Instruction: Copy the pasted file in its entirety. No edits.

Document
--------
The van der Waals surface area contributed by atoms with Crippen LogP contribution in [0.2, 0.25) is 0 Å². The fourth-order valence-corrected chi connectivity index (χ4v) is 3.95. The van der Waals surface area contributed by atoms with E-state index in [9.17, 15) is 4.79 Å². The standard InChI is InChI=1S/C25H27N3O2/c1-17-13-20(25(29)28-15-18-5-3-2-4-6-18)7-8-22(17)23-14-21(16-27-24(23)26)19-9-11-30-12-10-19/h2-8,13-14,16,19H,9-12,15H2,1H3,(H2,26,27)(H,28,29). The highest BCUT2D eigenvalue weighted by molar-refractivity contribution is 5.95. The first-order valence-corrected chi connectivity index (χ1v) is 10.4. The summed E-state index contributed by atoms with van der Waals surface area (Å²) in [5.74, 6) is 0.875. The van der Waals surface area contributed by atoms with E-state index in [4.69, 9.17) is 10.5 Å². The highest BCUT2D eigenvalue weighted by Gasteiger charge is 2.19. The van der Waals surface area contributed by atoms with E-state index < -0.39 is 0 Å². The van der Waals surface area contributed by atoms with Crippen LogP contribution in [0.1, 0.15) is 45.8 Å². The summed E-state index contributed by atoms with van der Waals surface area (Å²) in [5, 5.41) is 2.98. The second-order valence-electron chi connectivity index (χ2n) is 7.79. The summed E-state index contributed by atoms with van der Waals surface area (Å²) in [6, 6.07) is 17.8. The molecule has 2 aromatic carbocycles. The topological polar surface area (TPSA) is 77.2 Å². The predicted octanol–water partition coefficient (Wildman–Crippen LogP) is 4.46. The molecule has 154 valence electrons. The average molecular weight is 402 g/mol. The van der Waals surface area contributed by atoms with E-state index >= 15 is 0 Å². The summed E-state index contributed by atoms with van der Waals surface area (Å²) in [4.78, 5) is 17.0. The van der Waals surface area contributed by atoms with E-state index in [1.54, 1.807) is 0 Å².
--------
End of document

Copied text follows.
The van der Waals surface area contributed by atoms with Crippen LogP contribution in [0.2, 0.25) is 0 Å². The fourth-order valence-corrected chi connectivity index (χ4v) is 3.95. The van der Waals surface area contributed by atoms with E-state index in [9.17, 15) is 4.79 Å². The standard InChI is InChI=1S/C25H27N3O2/c1-17-13-20(25(29)28-15-18-5-3-2-4-6-18)7-8-22(17)23-14-21(16-27-24(23)26)19-9-11-30-12-10-19/h2-8,13-14,16,19H,9-12,15H2,1H3,(H2,26,27)(H,28,29). The highest BCUT2D eigenvalue weighted by molar-refractivity contribution is 5.95. The first-order valence-corrected chi connectivity index (χ1v) is 10.4. The summed E-state index contributed by atoms with van der Waals surface area (Å²) in [5.74, 6) is 0.875. The van der Waals surface area contributed by atoms with E-state index in [4.69, 9.17) is 10.5 Å². The highest BCUT2D eigenvalue weighted by Gasteiger charge is 2.19. The van der Waals surface area contributed by atoms with E-state index < -0.39 is 0 Å². The van der Waals surface area contributed by atoms with Crippen LogP contribution in [0.1, 0.15) is 45.8 Å². The summed E-state index contributed by atoms with van der Waals surface area (Å²) in [5, 5.41) is 2.98. The second-order valence-electron chi connectivity index (χ2n) is 7.79. The summed E-state index contributed by atoms with van der Waals surface area (Å²) in [6, 6.07) is 17.8. The molecule has 2 aromatic carbocycles. The topological polar surface area (TPSA) is 77.2 Å². The predicted octanol–water partition coefficient (Wildman–Crippen LogP) is 4.46. The molecule has 154 valence electrons. The average molecular weight is 402 g/mol. The van der Waals surface area contributed by atoms with E-state index >= 15 is 0 Å². The summed E-state index contributed by atoms with van der Waals surface area (Å²) in [4.78, 5) is 17.0. The van der Waals surface area contributed by atoms with E-state index in [1.54, 1.807) is 0 Å².